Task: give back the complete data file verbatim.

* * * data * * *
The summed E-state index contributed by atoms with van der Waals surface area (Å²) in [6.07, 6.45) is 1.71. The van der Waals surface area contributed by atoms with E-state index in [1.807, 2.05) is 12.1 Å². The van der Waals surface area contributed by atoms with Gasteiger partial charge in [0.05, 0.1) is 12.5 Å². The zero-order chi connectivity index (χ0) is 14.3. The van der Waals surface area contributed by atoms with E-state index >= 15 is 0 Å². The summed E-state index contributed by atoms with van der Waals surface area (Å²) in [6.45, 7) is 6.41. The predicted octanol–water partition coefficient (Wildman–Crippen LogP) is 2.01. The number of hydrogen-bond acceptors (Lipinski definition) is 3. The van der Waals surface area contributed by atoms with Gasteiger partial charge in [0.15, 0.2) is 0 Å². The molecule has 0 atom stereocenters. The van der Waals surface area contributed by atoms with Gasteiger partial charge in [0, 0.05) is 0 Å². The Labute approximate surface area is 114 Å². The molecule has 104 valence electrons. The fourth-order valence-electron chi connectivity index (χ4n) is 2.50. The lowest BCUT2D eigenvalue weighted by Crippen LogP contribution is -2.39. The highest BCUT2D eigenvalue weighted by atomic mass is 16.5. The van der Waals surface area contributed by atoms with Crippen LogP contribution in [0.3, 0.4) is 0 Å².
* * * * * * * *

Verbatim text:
The summed E-state index contributed by atoms with van der Waals surface area (Å²) in [6.07, 6.45) is 1.71. The van der Waals surface area contributed by atoms with E-state index in [1.807, 2.05) is 12.1 Å². The van der Waals surface area contributed by atoms with Gasteiger partial charge in [0.05, 0.1) is 12.5 Å². The zero-order chi connectivity index (χ0) is 14.3. The van der Waals surface area contributed by atoms with E-state index >= 15 is 0 Å². The summed E-state index contributed by atoms with van der Waals surface area (Å²) in [6.45, 7) is 6.41. The predicted octanol–water partition coefficient (Wildman–Crippen LogP) is 2.01. The number of hydrogen-bond acceptors (Lipinski definition) is 3. The van der Waals surface area contributed by atoms with Gasteiger partial charge in [0.15, 0.2) is 0 Å². The molecule has 0 atom stereocenters. The van der Waals surface area contributed by atoms with Gasteiger partial charge in [0, 0.05) is 0 Å². The Labute approximate surface area is 114 Å². The molecule has 104 valence electrons. The fourth-order valence-electron chi connectivity index (χ4n) is 2.50. The lowest BCUT2D eigenvalue weighted by Crippen LogP contribution is -2.39. The highest BCUT2D eigenvalue weighted by atomic mass is 16.5. The van der Waals surface area contributed by atoms with Crippen LogP contribution in [0.3, 0.4) is 0 Å².